HomeLocal NewsAgriculture crying out for insurance

Agriculture crying out for insurance

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Farming in this day and age has become a risky business owing to a considerable number of supervening circumstances beyond the farmer’s control such as droughts, floods, diseases and climate change.

Agricultural insurance, according to the Common Market for Eastern and Southern Africa (Comesa), has been identified as one of the key strategic interventions that can cushion farmers from the vagaries of these misfortunes.

Comesa, in collaboration with the European Union (EU), brought together agro-dealers and the financial sector to forge a partnership that endeavours to see the concept of agricultural insurance take off in the region.

The move came after realising that insurance plays an important role in the agricultural sector and financial institutions in the region need to take an active role in providing agricultural insurance to farmers.

This form of insurance transfers the risk associated with uncertainties in farming from the farmer to the private sector.

Vice-president of Micro-Ensure, a regional micro-finance company, Shadreck Mapfumo, said the concept of agro-insurance is key in ensuring increased productivity in the agricultural sector as farmers usually suffered when faced with a bad season.

Farmers find themselves in a predicament where they are unable to finance operations in the next farming season.

“When there is a drought and a farmer sells their property to service their debts, in this case insurance assumes the risk. The farmer would have income as if there was no drought,” Mapfumo said.

He added that insurance could act as a financing method enabling farmers to recuperate from the loss incurred from the previous farming season, and were able to utilise benefits from insurance to finance their activities.

Comesa reiterated that agro- insurance products were pivotal in insuring that farmers accessed the much-needed financial assistance and improved access to inputs.

The net effect of those comprehensive products would be increased production and market outlets for agricultural products.

“Lack of financial resources and access to inputs has been the greatest hindrance to farmers in the region. This state of affairs impacted negatively on agricultural production,” Mapfumo said.

Given the high rate of uncertainties, high costs of inputs and transportation owing to poor infrastructure within the region, it was critical to develop other financing mechanisms for the agricultural sector.

One problem peculiar to Comesa came as a result of member states adopting a policy of land nationalisation.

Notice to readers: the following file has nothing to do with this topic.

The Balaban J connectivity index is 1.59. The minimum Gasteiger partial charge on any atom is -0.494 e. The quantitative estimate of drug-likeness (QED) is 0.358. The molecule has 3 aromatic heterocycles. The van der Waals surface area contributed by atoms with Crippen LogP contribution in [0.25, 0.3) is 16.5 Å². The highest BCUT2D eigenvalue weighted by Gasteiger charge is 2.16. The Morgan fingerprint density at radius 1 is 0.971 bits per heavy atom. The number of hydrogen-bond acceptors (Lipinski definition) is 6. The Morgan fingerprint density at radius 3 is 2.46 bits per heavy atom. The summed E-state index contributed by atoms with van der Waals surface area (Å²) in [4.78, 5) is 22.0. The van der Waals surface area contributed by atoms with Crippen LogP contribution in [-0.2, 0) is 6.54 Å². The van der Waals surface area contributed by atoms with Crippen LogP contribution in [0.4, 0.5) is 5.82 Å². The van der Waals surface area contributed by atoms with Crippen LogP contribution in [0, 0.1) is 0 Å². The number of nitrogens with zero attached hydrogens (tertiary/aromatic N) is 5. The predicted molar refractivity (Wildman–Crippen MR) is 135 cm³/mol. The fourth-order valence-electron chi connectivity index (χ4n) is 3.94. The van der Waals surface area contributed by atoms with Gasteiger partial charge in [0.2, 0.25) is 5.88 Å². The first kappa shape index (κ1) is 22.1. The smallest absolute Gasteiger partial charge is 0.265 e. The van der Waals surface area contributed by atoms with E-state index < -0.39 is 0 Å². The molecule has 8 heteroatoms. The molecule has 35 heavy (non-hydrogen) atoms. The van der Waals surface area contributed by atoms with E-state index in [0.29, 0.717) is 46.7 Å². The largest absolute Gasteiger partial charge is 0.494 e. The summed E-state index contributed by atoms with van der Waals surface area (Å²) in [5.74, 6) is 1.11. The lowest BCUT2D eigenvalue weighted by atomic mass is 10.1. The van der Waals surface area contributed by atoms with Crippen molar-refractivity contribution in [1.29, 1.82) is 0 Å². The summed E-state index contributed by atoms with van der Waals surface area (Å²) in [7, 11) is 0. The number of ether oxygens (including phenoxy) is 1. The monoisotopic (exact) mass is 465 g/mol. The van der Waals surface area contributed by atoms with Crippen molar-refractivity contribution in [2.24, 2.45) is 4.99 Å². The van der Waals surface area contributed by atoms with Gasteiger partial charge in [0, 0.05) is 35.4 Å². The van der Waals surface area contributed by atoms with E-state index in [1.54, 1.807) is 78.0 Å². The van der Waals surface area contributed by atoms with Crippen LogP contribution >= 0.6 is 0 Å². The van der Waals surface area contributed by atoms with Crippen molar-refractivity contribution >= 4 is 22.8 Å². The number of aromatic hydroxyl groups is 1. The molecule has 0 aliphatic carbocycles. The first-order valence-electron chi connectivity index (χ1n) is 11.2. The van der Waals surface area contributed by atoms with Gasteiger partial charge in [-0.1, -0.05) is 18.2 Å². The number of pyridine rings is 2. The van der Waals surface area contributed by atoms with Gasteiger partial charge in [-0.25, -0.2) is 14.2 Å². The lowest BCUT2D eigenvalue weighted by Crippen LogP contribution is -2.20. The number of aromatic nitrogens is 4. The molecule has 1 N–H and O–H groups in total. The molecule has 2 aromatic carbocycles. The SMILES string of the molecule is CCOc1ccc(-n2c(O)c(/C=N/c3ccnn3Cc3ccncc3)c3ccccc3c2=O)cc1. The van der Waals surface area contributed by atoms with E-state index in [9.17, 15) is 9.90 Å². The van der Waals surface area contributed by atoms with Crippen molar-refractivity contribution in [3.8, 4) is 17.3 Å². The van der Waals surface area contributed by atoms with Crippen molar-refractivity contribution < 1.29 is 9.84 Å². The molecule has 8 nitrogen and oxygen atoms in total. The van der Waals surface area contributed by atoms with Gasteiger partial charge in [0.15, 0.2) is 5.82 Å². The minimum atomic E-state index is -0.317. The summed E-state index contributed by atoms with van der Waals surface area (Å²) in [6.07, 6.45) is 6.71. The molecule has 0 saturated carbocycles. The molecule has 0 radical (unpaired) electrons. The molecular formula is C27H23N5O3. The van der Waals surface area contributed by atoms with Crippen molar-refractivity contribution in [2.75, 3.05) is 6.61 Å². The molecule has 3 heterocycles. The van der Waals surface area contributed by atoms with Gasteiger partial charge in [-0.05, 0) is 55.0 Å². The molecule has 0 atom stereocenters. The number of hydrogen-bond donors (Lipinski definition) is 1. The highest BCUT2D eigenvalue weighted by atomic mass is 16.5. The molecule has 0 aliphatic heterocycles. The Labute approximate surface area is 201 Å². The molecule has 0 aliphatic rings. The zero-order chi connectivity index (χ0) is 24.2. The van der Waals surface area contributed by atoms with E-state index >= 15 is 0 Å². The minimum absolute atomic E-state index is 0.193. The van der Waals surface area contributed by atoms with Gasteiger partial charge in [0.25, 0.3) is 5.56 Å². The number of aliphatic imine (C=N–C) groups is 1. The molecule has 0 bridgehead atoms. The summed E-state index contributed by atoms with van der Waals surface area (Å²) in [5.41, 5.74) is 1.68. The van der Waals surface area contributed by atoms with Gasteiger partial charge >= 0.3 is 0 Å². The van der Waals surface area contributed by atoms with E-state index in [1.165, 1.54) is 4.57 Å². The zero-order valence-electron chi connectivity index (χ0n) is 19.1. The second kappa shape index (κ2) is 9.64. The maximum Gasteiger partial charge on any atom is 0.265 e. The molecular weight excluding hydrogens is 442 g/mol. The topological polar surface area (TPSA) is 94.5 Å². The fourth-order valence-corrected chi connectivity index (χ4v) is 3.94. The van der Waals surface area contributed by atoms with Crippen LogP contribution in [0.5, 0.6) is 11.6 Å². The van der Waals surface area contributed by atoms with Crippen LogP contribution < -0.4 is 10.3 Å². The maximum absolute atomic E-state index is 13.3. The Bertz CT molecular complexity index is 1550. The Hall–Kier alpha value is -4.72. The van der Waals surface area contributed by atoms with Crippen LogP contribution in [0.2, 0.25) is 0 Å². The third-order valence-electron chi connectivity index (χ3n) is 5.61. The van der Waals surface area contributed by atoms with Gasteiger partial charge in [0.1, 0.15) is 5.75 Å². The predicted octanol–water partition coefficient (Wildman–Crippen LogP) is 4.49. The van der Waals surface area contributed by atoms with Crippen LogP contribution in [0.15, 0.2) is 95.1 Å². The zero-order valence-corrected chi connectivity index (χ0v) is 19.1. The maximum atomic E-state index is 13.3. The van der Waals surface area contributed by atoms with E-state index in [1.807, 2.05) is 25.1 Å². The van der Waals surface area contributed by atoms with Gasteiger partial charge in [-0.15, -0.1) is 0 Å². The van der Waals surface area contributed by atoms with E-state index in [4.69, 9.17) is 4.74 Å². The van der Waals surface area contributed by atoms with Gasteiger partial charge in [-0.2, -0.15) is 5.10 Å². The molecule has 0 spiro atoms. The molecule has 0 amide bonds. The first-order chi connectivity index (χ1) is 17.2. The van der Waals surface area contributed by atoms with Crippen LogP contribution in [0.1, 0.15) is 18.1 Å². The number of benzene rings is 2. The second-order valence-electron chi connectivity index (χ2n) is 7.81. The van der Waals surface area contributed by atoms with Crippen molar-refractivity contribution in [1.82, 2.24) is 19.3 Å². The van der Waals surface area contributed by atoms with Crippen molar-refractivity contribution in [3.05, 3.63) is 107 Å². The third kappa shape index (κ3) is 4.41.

Due to this policy, financial institutions were now reluctant to take land as a form of collateral.

“It is imperative to look for alternative forms of collateral; farmers can use livestock and crop insurance as an acceptable form of collateral.

Agricultural insurance enables one to purchase inputs on credit and it is easier to secure lines of credit,” said a Comesa representative.

President of the Zimbabwe Agricultural Entrepreneurs’ Association, Chance Kaseke, said the concept of agricultural insurance was a step in the right direction.

Farmers in Zimbabwe suffered from lack of financial resources which eventually left them trapped in a vicious cycle of debt and perpetual poverty.

Kaseke said: “Agro-based insurance will resolve issues to do with improving access to loans, inputs and other farming requirements. The move will assist in increasing agricultural production, ensuring food security in the region.”

Kaseke added that farmers in the country financed business “through borrowing from Peter to pay Paul, which is not sustainable in any form of business”.

Women in Agri-Business in Sub-Saharan Africa Alliance country president Theresa Mazoyo said the concept of agricultural insurance not only assisted farmers but could also aid agro-dealers.

“Agro-dealers will be able to advance loans in the form of inputs to farmers, the risk of defaulters will be minimised when that farmer is insured.” she said.

Agro-dealers in Zimbabwe did not have much needed financial resources and banks were reluctant to advance loans to them, but they had garnered support from non-governmental organisations that were now giving vouchers to farmers, which the agro-dealer could remit for cash.

“Agro-insurance would be of great help to agro-dealers as this will enable them to get inputs on credit from agro- producers, it will go a long way to aid their business,” Mazoyo said.

She emphasised that agro- dealers were crucial as they ensured delivery of appropriate inputs to the farming community and provided answers to the farmers’ problems of accessing credit.

Agro-dealers are linked to inputs, outputs market and can be useful in providing the latest technology and information to the farming communities,” she said.

Retlaw Matatu Matorwa is a media consultant and human rights practitioner.

He writes in his own personal capacity and can be contacted on retlawyaa@gmail.com

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